Friday, October 15, 2010
An editorial in today's New York Times describes the inability of budget constrained legal representation programs for low income litigants to provide enough lawyers to persons in civil cases. It calls on the New York State Legislature and Congress to develop and fund programs that will fill this need.
Wednesday, October 13, 2010
The Supreme Court granted certiorari yesterday in Bond v. United States (No. 09-1227). The question presented is: “Whether a criminal defendant convicted under a federal statute has standing to challenge her conviction on grounds that, as applied to her, the statute is beyond the federal government’s enumerated powers and inconsistent with the Tenth Amendment.” According to the opinion below (from the Third Circuit):
[C]ourts of appeals are split on whether private parties have standing to challenge a federal act on the basis of the Tenth Amendment. Two circuit courts have allowed private parties to bring such challenges. See Gillespie v. City of Indianapolis, 185 F.3d 693, 703–04 (7th Cir. 1999), cert. denied, 528 U.S. 1116 (2000); Atlanta Gas Light Co. v. U.S. Dep’t of Energy, 666 F.2d 1359, 1368 n. 16 (11th Cir. 1982). Five have not. See United States v. Hacker, 565 F.3d 522, 525–527 (8th Cir. 2009); Oregon v. Legal Servs. Corp., 552 F.3d 965, 971–72 (9th Cir. 2009); Brooklyn Legal Servs. Corp. v. Legal Servs. Corp., 462 F.3d 219, 234–35 (2d Cir. 2006), cert. denied, 128 S.Ct. 44 (2007); Medeiros v. Vincent, 431 F.3d 25, 33–36 (1st Cir. 2005), cert. denied, 548 U.S. 904 (2006); United States v. Parker, 362 F.3d 1279, 1284–85 (10th Cir. 2004), cert. denied, 543 U.S. 874 (2004).
We are persuaded by the reasoning advanced by the majority of our sister courts and conclude that a private party lacks standing to claim that the federal Government is impinging on state sovereignty in violation of the Tenth Amendment, absent the involvement of a state or its officers as a party or parties.
The Third Circuit added:
Our conclusion does not bar individuals from any recourse in the face of Tenth Amendment violations accepted by a state. As the First Circuit Court explained, “the State represents the interests of its citizens in general, and, if it refuses to prosecute a viable Tenth Amendment claim, the citizens of that state may have recourse to local political processes to effect change in the state’s policy of acquiescence.”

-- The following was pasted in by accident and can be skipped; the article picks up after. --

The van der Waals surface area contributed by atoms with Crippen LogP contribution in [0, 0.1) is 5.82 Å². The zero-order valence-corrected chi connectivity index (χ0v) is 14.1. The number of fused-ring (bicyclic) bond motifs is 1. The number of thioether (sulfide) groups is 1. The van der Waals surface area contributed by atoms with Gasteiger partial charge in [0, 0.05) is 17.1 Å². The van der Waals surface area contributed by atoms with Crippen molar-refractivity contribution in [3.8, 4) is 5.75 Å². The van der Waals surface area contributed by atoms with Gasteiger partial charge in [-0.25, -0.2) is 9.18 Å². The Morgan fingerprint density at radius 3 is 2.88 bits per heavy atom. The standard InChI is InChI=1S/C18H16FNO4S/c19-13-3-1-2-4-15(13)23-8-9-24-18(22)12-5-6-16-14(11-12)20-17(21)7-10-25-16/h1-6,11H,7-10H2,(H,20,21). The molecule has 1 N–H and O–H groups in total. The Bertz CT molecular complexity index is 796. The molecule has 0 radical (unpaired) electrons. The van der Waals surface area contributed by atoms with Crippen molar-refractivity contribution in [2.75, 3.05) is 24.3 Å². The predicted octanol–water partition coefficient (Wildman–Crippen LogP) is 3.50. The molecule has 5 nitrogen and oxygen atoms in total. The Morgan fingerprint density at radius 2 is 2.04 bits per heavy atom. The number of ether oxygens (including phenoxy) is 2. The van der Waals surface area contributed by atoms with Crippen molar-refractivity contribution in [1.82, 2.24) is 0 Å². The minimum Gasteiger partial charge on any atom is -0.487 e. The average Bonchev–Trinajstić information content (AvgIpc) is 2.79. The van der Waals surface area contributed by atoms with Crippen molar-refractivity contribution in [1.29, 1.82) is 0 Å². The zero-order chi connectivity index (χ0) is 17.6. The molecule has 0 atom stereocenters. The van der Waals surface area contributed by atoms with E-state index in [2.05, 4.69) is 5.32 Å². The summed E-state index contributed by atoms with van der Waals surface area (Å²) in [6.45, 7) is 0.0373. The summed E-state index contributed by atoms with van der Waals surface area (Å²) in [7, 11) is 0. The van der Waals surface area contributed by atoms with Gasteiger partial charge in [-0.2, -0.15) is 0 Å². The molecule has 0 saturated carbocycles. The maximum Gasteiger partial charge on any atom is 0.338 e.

SCOTUSblog’s case file is available here, which contains links to the Third Circuit’s opinion (reported at 582 F.3d 281) and the cert-stage briefs.
PS: The cert. petition raises only the standing issue, but Bond’s constitutional challenge is also worth noting. The defendant was convicted under a criminal statute that implemented the 1993 Chemical Weapons Convention. As described in the Third Circuit’s opinion, the government argued that “the Tenth Amendment is no impediment to the operation of § 229 because Congress had authority to enact it under the Necessary and Proper Clause of the Constitution as a law enforcing its Treaty Power. Relying on Missouri v. Holland, 252 U.S. 416, 432 (1920), the Government asserts that § 229 need not be authorized by a specific power given to Congress, nor contain a requisite federal interest element.” The Third Circuit noted that the defendant’s challenge “ask[s] us to wade into the debate over the scope and persuasiveness of the decision in Holland.” Because of its standing decision, the Third Circuit did “not reach the merits of Bond’s arguments concerning the constitutionality of § 229 under our federal system of government.”
Tuesday, October 12, 2010
Last week the University of Illinois College of Law hosted the Third Annual Junior Faculty Federal Courts Workshop in Chicago. Drafts of many of the papers presented are available on SSRN, including:
Scott Dodson, The Complexity of Jurisdictional Clarity
Joshua Douglas, The Procedure of Election Law in Federal Courts